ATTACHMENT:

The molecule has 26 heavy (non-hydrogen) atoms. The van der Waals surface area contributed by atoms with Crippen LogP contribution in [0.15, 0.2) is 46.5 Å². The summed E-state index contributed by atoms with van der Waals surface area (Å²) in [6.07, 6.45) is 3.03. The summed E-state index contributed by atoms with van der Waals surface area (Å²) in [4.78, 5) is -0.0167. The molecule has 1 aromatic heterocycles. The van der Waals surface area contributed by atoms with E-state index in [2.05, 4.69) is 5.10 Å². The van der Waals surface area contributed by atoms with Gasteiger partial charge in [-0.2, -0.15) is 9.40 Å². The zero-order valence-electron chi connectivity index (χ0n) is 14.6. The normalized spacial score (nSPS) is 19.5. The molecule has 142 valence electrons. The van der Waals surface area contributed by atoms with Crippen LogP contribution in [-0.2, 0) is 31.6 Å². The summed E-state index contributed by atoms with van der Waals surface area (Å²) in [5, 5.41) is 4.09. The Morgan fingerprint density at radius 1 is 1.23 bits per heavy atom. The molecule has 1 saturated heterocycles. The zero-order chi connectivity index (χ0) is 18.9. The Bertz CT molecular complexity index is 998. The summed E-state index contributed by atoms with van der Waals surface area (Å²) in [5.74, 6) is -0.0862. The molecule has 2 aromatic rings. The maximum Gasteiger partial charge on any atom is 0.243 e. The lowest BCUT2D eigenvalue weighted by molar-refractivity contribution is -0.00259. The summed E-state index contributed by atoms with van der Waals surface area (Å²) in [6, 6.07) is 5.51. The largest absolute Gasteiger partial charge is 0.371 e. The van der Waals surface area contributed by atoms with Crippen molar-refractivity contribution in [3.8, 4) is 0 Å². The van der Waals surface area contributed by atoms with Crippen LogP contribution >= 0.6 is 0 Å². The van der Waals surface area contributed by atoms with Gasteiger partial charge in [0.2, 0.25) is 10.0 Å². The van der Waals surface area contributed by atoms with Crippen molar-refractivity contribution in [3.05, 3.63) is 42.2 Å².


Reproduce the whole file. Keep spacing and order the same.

The molecule has 26 heavy (non-hydrogen) atoms. The van der Waals surface area contributed by atoms with Crippen LogP contribution in [0.15, 0.2) is 46.5 Å². The summed E-state index contributed by atoms with van der Waals surface area (Å²) in [6.07, 6.45) is 3.03. The summed E-state index contributed by atoms with van der Waals surface area (Å²) in [4.78, 5) is -0.0167. The molecule has 1 aromatic heterocycles. The van der Waals surface area contributed by atoms with E-state index in [2.05, 4.69) is 5.10 Å². The van der Waals surface area contributed by atoms with Gasteiger partial charge in [-0.2, -0.15) is 9.40 Å². The zero-order valence-electron chi connectivity index (χ0n) is 14.6. The normalized spacial score (nSPS) is 19.5. The molecule has 142 valence electrons. The van der Waals surface area contributed by atoms with Crippen LogP contribution in [-0.2, 0) is 31.6 Å². The summed E-state index contributed by atoms with van der Waals surface area (Å²) in [5, 5.41) is 4.09. The Morgan fingerprint density at radius 1 is 1.23 bits per heavy atom. The molecule has 1 saturated heterocycles. The zero-order chi connectivity index (χ0) is 18.9. The Bertz CT molecular complexity index is 998. The summed E-state index contributed by atoms with van der Waals surface area (Å²) in [5.74, 6) is -0.0862. The molecule has 2 aromatic rings. The maximum Gasteiger partial charge on any atom is 0.243 e. The lowest BCUT2D eigenvalue weighted by molar-refractivity contribution is -0.00259. The summed E-state index contributed by atoms with van der Waals surface area (Å²) in [6, 6.07) is 5.51. The largest absolute Gasteiger partial charge is 0.371 e. The van der Waals surface area contributed by atoms with Crippen molar-refractivity contribution in [3.8, 4) is 0 Å². The van der Waals surface area contributed by atoms with Crippen LogP contribution >= 0.6 is 0 Å². The van der Waals surface area contributed by atoms with Gasteiger partial charge in [0.2, 0.25) is 10.0 Å². The van der Waals surface area contributed by atoms with Crippen molar-refractivity contribution in [3.05, 3.63) is 42.2 Å².